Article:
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Visiting The Neighbours: Serbia

This happened in May. It was long time coming and now I feel as though I've crossed a major item off the 'places to see' list. I mean, here I am, writing about living in a former communist state, trying to dispel many of the typical Western/North American stereotypes about this part of the world, while I'm still sitting in my comfort zone hesitant to visit our similarly afflicted neighbours.

Long story short, an old friend from Toronto wanted to combine his Serbia trip with a Cluj visit. That done, we left Cluj in a rented Dacia Logan for the brutally long drive to Jagodina, Serbia, where he grew up.

My first impression of Serbia was that things pretty much looked like they do in Romania; rough around the edges. The people, too, reminded me of my fellow Romanians; worried about life. It was only the language that I wasn't getting, but after a couple of days, I'd picked up some useful words: dobre den, hvala, and most importantly, zhivili! Hello, thank you, and cheers!

I used zhivili 37% more than any other Serbian word I learned.

Other than the memorable toasts, there was also memorable food - the friendliest point of entry into a new culture. While I found that the staple Cevapi are just Romania's national grilled meat dish, Mici, by another name, what did stand out was the bread. Rather than the traditional loaves found in most places in Europe, the Serbian pita is basically that, pita bread, but with the wonderfully soft and doughy texture of a fresh-made baguette. Smother it in melted Kajmak cheese and stuff it with cevapi and diced onion to get your mind blown. I also no longer cube feta cheese on top of Greek salad, it's gotta be grated, the Sopska way.

What I loved most about the trip is that I had the privilege to blend in like a local. Easy to do if you tag along with a native. I was privy to the kind of authenticity that's usually lost on tourists. I spent lots of time with local Serbs in Jagodina and Belgrade and had the pleasure to attend a family event at house in the countryside.

Much like in Romania, Serbians aren't jaded by tourists and go out of their way to speak English and make foreigners feel comfortable. At the same time, I found the level of service superior to Romania. Prompt and polite - and unlike many Romanians in service positions, it doesn't kill them to smile. For a country that's been unfairly painted as the boogeyman of Europe, they sure do lots of things right. One evening, we were talking with some childhood friends of my buddy's. I commented that it looked to me as though anything available in the EU was already there. "Sure, you can get anything you want in Serbia," said one, "except a job."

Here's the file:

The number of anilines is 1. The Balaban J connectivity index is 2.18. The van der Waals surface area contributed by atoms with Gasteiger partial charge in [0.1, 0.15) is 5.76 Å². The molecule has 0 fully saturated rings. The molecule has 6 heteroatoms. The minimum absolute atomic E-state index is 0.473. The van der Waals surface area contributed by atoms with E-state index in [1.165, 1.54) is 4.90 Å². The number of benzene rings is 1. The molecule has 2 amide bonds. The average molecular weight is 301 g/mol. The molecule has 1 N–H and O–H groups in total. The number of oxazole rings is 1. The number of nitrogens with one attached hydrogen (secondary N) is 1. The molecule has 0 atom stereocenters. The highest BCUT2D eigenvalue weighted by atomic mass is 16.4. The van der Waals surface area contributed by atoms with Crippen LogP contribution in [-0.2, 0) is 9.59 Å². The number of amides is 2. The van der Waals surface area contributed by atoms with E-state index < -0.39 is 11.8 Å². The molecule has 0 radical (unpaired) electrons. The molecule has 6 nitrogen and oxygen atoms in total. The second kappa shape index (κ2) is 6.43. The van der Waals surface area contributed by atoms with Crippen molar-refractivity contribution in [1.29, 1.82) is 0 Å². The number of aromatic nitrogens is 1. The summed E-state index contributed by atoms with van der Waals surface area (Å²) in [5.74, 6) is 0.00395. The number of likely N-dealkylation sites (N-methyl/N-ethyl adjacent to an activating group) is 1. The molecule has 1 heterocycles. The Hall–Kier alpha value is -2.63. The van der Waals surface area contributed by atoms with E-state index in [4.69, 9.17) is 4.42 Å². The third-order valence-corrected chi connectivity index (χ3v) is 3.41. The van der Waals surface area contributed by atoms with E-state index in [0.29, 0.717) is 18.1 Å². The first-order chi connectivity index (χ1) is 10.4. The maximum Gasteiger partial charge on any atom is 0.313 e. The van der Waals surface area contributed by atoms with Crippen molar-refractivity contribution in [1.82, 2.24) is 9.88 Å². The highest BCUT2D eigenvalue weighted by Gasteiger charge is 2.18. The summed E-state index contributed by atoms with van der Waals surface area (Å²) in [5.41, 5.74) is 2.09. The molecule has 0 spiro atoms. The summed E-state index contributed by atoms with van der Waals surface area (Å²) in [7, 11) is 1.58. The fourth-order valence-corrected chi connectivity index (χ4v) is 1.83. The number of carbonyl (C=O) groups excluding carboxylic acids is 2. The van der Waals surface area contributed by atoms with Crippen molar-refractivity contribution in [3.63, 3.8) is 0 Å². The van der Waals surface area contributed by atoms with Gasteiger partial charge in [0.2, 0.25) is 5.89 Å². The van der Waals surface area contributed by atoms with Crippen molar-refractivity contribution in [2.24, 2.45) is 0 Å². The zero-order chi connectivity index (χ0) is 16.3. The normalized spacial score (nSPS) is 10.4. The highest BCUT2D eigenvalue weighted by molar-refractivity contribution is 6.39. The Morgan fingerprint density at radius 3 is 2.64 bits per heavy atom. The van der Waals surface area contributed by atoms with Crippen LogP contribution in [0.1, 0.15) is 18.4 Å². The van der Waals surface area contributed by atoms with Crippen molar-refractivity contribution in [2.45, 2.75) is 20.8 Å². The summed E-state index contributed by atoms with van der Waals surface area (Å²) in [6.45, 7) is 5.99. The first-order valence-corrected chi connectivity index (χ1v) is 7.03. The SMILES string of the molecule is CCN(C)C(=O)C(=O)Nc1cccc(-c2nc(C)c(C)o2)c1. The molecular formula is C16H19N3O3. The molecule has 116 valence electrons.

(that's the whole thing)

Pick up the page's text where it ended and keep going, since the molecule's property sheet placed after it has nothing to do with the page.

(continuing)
I felt at home visiting the neighbours, we even share the same dark humour.


Good options

Near Prokuplje


Belgrade panorama, from Kalemegdan

Street performers in Belgrade


Skadarlija

Kept wondering what the homeowner is hiding in there

Near Jagodina


Staring goats

Rave at a Basketball arena

Goodbye, Belgrade

Comments

  1. Hi Matt!
    You state, "here I am, writing about living in a former communist state"....
    I don't like to state the obvious... (but I am going to!)
    Who exactly was Nicolae Ceausescu?
    Was he not the former communist dictator of the country you normally live in?
    Does that not make Romania a "former communist state"?
    Oooops!
    :-)
    Pete Fay

    ReplyDelete
    Replies
    1. Pete, I must be trying too hard, but after a couple of re-reads, not really getting this comment. Unless you think I was referring to Serbia in that sentence...

      Delete
    2. OK, Matt.
      YOUR WORDS"Here I am, writing about living in a former communist state"....
      I assumed that comment was about Serbia.
      But, YOU live in a former communist state, Romania. Hence the mention of Nicolae Ceausescu the communist dictator.
      Therefore, you are talking about a former communist state, whether you talk about Serbia or your home country.
      So, why say "a former communist state" at all? Is that not an overstatement of the fact?
      I hope that makes it clear. If it doesn't... stop drinking so much alcohol and it might be clearer.... :-))

      Delete
  2. Ok, so I officially know more Romanian than you know Serbian, lol :P My wife and I just held our first conversation in Romanian today!

    PS: That photo with all the CCTV cameras looks about like your average Johannesburg security. You should come visit - you won't make it in a Logan though!

    ReplyDelete
    Replies
    1. That's pretty impressive (the conversation, not that you know more Romanian than I Serbian), it's going to definitely come in handy during your visit in December.

      As for Jo'burg, I can't say I'm very surprised to hear that.

      Delete
  3. I'm Romanian and I have tons of respect for Serbia.
    Serbia is the best country from the Balkans. Even though Croatia has a higher gdp per caputa (highly subsidized by germany), Serbia is the greatest country from the Balcans.

    What I really admire about Serbia is that they laughed in the face of the murderous american neonazi regime. America is the great devil that destroyed Serbia during the war. America should be ashamed.

    ReplyDelete

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